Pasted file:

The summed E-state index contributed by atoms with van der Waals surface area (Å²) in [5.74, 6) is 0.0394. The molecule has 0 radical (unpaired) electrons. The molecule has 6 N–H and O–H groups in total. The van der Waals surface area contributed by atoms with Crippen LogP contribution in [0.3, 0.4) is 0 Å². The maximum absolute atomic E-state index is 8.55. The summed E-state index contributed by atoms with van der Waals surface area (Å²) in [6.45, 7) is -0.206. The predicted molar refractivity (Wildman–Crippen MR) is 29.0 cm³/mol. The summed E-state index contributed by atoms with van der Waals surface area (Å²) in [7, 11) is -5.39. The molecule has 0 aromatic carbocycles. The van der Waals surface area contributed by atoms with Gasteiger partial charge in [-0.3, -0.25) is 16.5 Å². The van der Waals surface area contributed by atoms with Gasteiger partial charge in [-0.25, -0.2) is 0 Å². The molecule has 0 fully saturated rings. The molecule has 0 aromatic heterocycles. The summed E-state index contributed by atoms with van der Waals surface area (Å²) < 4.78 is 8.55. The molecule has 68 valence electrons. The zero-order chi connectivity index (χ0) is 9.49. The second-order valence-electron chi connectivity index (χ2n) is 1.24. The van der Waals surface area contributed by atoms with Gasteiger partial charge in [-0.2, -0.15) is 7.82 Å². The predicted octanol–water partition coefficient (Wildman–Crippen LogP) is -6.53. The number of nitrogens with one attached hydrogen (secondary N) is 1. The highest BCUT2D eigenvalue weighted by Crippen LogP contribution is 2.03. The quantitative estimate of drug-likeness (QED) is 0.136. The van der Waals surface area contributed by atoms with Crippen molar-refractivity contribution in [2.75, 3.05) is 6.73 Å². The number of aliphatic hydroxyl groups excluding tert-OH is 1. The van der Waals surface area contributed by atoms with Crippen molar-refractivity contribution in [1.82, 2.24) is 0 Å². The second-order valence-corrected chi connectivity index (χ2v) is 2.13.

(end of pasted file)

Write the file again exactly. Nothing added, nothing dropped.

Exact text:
The summed E-state index contributed by atoms with van der Waals surface area (Å²) in [5.74, 6) is 0.0394. The molecule has 0 radical (unpaired) electrons. The molecule has 6 N–H and O–H groups in total. The van der Waals surface area contributed by atoms with Crippen LogP contribution in [0.3, 0.4) is 0 Å². The maximum absolute atomic E-state index is 8.55. The summed E-state index contributed by atoms with van der Waals surface area (Å²) in [6.45, 7) is -0.206. The predicted molar refractivity (Wildman–Crippen MR) is 29.0 cm³/mol. The summed E-state index contributed by atoms with van der Waals surface area (Å²) in [7, 11) is -5.39. The molecule has 0 aromatic carbocycles. The van der Waals surface area contributed by atoms with Gasteiger partial charge in [-0.3, -0.25) is 16.5 Å². The van der Waals surface area contributed by atoms with Gasteiger partial charge in [-0.25, -0.2) is 0 Å². The molecule has 0 fully saturated rings. The molecule has 0 aromatic heterocycles. The summed E-state index contributed by atoms with van der Waals surface area (Å²) < 4.78 is 8.55. The molecule has 68 valence electrons. The zero-order chi connectivity index (χ0) is 9.49. The second-order valence-electron chi connectivity index (χ2n) is 1.24. The van der Waals surface area contributed by atoms with Gasteiger partial charge in [-0.2, -0.15) is 7.82 Å². The predicted octanol–water partition coefficient (Wildman–Crippen LogP) is -6.53. The number of nitrogens with one attached hydrogen (secondary N) is 1. The highest BCUT2D eigenvalue weighted by Crippen LogP contribution is 2.03. The quantitative estimate of drug-likeness (QED) is 0.136. The van der Waals surface area contributed by atoms with Crippen molar-refractivity contribution in [2.75, 3.05) is 6.73 Å². The number of aliphatic hydroxyl groups excluding tert-OH is 1. The van der Waals surface area contributed by atoms with Crippen molar-refractivity contribution in [1.82, 2.24) is 0 Å². The second-order valence-corrected chi connectivity index (χ2v) is 2.13.